In my last entry I ran out of energy before retailing another fact about Osterley House, which is that it passed to the Child family in satisfaction of a loan made to one Nicholas Barbon, who died there in about 1698. Barbon is a fascinating and colourful figure, not least because he was the son of “Praise-God” Barebone (or Barbon), a fiery preacher and leatherseller as well as a Parliamentarian, who saw fit to christen him Nicholas If-Jesus-Christ-Had-Not-Died-For-Thee-Thou-Hadst-Been-Damned, a particularly florid example of the sort of “hortatory name” devout Puritans were accustomed to inflict on their offspring.
Nicholas however reinvented himself pretty comprehensively in later life as a man of the world, qualifying first in medicine but swiftly turning to the glittery world of property speculation. He spotted the opportunities for constructing both buildings and fortunes that arrived with particular force after the Great Fire of London (in which his own father’s property was one of the most westerly to be destroyed). He built, often without due permission and frequently getting into legal disputes, mainly in the areas now known as The Strand, Fleet Street and Bloomsbury and was one of those who, in doing so, made a physical bridge between the centre of government in Westminster and the City, which was the heart of trade, banking and commerce. He was a pioneer of the businesses that grew up alongside property speculation, namely insurance and mortgage finance. He wrote treatises that are early examples of classic economic theory and it will not surprise you to know that he was an enthusiast for free trade.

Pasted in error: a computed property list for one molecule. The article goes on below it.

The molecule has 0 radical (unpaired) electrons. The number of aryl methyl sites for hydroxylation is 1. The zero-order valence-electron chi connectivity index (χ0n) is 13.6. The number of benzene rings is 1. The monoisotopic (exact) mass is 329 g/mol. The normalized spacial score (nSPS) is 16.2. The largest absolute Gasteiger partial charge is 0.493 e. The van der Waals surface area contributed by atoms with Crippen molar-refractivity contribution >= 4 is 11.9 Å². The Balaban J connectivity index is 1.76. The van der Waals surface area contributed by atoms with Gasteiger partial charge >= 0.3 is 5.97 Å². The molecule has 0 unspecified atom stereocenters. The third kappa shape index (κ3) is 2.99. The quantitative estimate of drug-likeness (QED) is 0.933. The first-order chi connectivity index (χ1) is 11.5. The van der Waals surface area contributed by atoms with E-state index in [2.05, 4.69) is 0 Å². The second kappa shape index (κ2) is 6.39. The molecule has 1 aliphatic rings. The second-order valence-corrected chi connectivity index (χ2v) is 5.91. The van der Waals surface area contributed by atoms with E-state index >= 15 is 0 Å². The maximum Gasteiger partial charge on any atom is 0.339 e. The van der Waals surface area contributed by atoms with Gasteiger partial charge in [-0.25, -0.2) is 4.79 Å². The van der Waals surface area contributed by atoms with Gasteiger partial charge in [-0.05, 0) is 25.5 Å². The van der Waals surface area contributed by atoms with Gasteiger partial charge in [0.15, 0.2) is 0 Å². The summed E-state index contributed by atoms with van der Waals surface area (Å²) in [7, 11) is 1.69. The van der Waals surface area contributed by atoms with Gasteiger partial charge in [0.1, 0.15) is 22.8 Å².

While some of his buildings survive (the jerry-built ones having long ago disappeared) and he must receive much of the credit for the creation of the classic London terraces that give stretches of the West End the appearance that we now generally view with affection, there is a real whiff of brimstone about Nicholas Barbon. He “got things done” but in the process dishonoured numerous debts and defrauded his associates, using his position as an MP to avoid the legal consequences of his financial and other rogueries.
In his will he directed that his debts should not be paid. It sounds like the Child family had the last laugh there.
|The earliest Barbon building still standing, Crane Court (off Fleet Street).|
For the photo I am indebted to this blog, where you can read more about Nicholas Barbon.